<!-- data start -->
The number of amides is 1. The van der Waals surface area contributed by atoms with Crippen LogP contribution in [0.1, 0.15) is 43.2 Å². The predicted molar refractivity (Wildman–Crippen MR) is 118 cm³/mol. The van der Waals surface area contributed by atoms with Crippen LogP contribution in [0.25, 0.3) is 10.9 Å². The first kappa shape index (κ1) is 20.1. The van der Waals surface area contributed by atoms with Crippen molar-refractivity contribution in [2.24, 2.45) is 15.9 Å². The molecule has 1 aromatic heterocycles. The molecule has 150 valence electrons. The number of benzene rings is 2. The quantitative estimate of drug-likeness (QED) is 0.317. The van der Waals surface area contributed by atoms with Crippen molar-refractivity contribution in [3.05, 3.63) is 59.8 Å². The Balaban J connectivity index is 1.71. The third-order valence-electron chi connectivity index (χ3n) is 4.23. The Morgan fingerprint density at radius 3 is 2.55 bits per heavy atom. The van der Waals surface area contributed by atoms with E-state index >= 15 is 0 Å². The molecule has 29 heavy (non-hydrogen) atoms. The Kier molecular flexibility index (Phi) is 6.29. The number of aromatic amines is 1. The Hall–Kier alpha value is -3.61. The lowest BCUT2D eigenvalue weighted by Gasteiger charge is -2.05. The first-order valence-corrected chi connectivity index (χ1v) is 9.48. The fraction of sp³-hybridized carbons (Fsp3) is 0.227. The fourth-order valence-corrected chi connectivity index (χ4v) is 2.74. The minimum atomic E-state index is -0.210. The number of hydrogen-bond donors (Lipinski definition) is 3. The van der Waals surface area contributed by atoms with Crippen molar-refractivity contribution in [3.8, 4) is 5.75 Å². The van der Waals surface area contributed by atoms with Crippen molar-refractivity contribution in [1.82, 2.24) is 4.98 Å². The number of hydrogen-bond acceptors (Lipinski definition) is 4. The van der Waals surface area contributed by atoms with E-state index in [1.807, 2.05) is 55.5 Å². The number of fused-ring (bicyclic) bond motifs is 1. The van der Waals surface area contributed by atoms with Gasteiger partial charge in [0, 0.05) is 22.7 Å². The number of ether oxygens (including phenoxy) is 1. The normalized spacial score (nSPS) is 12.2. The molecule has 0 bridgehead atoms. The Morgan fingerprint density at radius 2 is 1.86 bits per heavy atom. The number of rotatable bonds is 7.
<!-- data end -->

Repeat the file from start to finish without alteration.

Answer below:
The number of amides is 1. The van der Waals surface area contributed by atoms with Crippen LogP contribution in [0.1, 0.15) is 43.2 Å². The predicted molar refractivity (Wildman–Crippen MR) is 118 cm³/mol. The van der Waals surface area contributed by atoms with Crippen LogP contribution in [0.25, 0.3) is 10.9 Å². The first kappa shape index (κ1) is 20.1. The van der Waals surface area contributed by atoms with Crippen molar-refractivity contribution in [2.24, 2.45) is 15.9 Å². The molecule has 1 aromatic heterocycles. The molecule has 150 valence electrons. The number of benzene rings is 2. The quantitative estimate of drug-likeness (QED) is 0.317. The van der Waals surface area contributed by atoms with Crippen molar-refractivity contribution in [3.05, 3.63) is 59.8 Å². The Balaban J connectivity index is 1.71. The third-order valence-electron chi connectivity index (χ3n) is 4.23. The Morgan fingerprint density at radius 3 is 2.55 bits per heavy atom. The van der Waals surface area contributed by atoms with E-state index >= 15 is 0 Å². The molecule has 29 heavy (non-hydrogen) atoms. The Kier molecular flexibility index (Phi) is 6.29. The number of aromatic amines is 1. The Hall–Kier alpha value is -3.61. The lowest BCUT2D eigenvalue weighted by Gasteiger charge is -2.05. The first-order valence-corrected chi connectivity index (χ1v) is 9.48. The fraction of sp³-hybridized carbons (Fsp3) is 0.227. The fourth-order valence-corrected chi connectivity index (χ4v) is 2.74. The minimum atomic E-state index is -0.210. The number of hydrogen-bond donors (Lipinski definition) is 3. The van der Waals surface area contributed by atoms with Crippen molar-refractivity contribution in [3.8, 4) is 5.75 Å². The van der Waals surface area contributed by atoms with Crippen molar-refractivity contribution in [1.82, 2.24) is 4.98 Å². The number of hydrogen-bond acceptors (Lipinski definition) is 4. The van der Waals surface area contributed by atoms with E-state index in [1.807, 2.05) is 55.5 Å². The number of fused-ring (bicyclic) bond motifs is 1. The van der Waals surface area contributed by atoms with Gasteiger partial charge in [0, 0.05) is 22.7 Å². The number of ether oxygens (including phenoxy) is 1. The normalized spacial score (nSPS) is 12.2. The molecule has 0 bridgehead atoms. The Morgan fingerprint density at radius 2 is 1.86 bits per heavy atom. The number of rotatable bonds is 7.